Questions surround past, future for new MSD director - WDRB 41 Louisville News

Questions surround past, future for new MSD director

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New MSD director "Tony" Parrott speaks at Metro Hall at his announcement July 21, 2015. New MSD director "Tony" Parrott speaks at Metro Hall at his announcement July 21, 2015.

LOUISVILLE, Ky. (WDRB) -- The new executive director at Metropolitan Sewer District comes to Louisville from Cincinnati, and people in flood-prone areas hope his arrival will help end some of the problems they have every time there is a heavy rain.

On Tuesday, Mayor Greg Fischer introduced James "Tony" Parrott as the new executive director of MSD. Parrott is currently head of Water and Sewer for Greater Cincinnati and says the systems are similar.

Reports in Cincinnati media show Parrott lied about his home address to skirt rules requiring city management employees to live within city limits. He has also come under criticism for cost overruns on several large projects.

Mayor Fischer's spokesman, Chris Poynter, said the city hired a private investigator to check Parrott's record in Ohio.

"The mayor has absolutely no concerns about the issues that came up in Cincinnati," Poynter said.

The history of Cincinnati's MSD is parallel to Louisville's MSD. Both are trying to comply with federal consent decrees with projects that cost into the billions of dollars. Both agencies are responsible for sewer and water service.

Sewer bills from the Cincinnati area MSD have increased yearly to pay for such projects, just as they have in Louisville.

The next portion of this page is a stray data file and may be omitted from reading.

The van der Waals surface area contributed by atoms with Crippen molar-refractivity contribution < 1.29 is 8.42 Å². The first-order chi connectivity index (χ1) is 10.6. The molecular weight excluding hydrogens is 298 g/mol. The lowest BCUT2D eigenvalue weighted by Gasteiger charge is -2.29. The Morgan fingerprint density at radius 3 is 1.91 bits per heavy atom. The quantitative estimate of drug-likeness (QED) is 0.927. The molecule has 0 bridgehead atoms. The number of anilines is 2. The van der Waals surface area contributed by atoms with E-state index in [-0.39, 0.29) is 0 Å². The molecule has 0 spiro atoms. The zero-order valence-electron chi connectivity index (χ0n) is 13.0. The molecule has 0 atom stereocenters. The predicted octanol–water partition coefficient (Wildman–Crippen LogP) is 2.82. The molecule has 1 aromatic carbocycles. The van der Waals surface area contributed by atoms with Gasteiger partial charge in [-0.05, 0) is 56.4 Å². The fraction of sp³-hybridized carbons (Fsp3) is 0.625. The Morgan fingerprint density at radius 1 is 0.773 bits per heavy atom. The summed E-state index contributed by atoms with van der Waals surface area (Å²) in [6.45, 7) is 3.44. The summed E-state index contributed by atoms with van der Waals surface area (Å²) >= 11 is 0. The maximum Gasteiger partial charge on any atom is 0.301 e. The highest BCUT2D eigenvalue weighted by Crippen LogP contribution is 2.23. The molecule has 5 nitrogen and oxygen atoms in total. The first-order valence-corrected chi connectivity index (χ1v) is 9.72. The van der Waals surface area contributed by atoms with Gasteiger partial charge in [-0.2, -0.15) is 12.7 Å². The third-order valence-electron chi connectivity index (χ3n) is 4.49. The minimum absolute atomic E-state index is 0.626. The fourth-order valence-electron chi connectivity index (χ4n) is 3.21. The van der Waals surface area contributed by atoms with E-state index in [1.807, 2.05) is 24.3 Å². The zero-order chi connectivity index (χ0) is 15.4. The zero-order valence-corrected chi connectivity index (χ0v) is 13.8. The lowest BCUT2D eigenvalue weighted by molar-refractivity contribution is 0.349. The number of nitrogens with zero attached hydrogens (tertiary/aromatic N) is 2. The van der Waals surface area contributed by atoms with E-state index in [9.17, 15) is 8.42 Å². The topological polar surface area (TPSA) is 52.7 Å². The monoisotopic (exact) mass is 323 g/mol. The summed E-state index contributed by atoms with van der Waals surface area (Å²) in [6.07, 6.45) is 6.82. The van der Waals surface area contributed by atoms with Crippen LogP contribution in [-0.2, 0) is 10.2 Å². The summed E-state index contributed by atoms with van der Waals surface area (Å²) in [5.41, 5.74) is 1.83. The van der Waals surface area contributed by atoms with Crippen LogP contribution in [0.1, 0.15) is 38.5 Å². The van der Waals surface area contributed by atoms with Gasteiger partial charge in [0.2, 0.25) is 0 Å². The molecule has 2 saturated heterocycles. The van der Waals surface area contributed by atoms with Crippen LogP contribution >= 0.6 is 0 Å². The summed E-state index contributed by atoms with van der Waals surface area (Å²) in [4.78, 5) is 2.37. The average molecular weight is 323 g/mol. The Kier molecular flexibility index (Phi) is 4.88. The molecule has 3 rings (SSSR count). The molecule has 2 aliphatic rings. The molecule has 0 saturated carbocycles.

"We had issues just like Cincinnati had issues. Everything prepared him to take this job," Poynter said.

Meanwhile, The grass may look greener on Bramton Road in Beechwood Village, but people who live here will tell you that is not always the case.

The flooding has been an ongoing problem but Elizabeth Foushee and Robert Klutz are hoping Tuesday's announcement by Mayor Fischer will change things.

"In Beechwood Village, I have seven houses, and they've all had water in the basement, and there's water on the street," Robert Klutz said.

MSD recently purchased homes on West Maple and is in the process of turning the area into green space, but Parrott is aware of other areas of concern in the city like Beechwood Village.

"Obviously, we are going to have to take a look at that and see exactly how we can continue to work with communities and work with property owners," Parrott said.

"We certainly hope that whoever runs MSD will research this problem and try to resolve the issue," Klutz said.

"Obviously from a waste water perspective, we're on the Ohio River," Parrott said. "We are responsible for not only the collection system and the sanitary sewer system but also the storm water management system."

Elizabeth Foushee plans to give the new executive director both a chance and a promise.

The MSD board will set Parrott's salary at a meeting next week.

Parrott is expected to start as Louisville's MSD executive director on Sept. 14.

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